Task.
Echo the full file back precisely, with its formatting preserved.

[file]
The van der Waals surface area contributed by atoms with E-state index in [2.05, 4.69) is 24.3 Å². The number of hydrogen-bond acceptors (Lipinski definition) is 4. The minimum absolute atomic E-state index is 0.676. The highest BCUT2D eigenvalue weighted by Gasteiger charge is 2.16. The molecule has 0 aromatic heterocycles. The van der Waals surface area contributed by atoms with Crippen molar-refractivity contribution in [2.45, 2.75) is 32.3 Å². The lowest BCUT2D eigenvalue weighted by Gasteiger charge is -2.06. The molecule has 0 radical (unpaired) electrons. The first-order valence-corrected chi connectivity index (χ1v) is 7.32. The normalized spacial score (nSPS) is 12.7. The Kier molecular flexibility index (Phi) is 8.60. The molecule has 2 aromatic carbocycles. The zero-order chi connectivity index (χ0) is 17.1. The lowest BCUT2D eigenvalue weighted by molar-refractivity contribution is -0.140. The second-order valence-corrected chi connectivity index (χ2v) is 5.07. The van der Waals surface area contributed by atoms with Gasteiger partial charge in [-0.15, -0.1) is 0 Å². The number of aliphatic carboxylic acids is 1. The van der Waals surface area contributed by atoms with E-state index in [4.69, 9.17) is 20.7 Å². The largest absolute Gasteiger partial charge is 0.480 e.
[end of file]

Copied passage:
The van der Waals surface area contributed by atoms with E-state index in [2.05, 4.69) is 24.3 Å². The number of hydrogen-bond acceptors (Lipinski definition) is 4. The minimum absolute atomic E-state index is 0.676. The highest BCUT2D eigenvalue weighted by Gasteiger charge is 2.16. The molecule has 0 aromatic heterocycles. The van der Waals surface area contributed by atoms with Crippen molar-refractivity contribution in [2.45, 2.75) is 32.3 Å². The lowest BCUT2D eigenvalue weighted by Gasteiger charge is -2.06. The molecule has 0 radical (unpaired) electrons. The first-order valence-corrected chi connectivity index (χ1v) is 7.32. The normalized spacial score (nSPS) is 12.7. The Kier molecular flexibility index (Phi) is 8.60. The molecule has 2 aromatic carbocycles. The zero-order chi connectivity index (χ0) is 17.1. The lowest BCUT2D eigenvalue weighted by molar-refractivity contribution is -0.140. The second-order valence-corrected chi connectivity index (χ2v) is 5.07. The van der Waals surface area contributed by atoms with Gasteiger partial charge in [-0.15, -0.1) is 0 Å². The number of aliphatic carboxylic acids is 1. The van der Waals surface area contributed by atoms with E-state index in [4.69, 9.17) is 20.7 Å². The largest absolute Gasteiger partial charge is 0.480 e.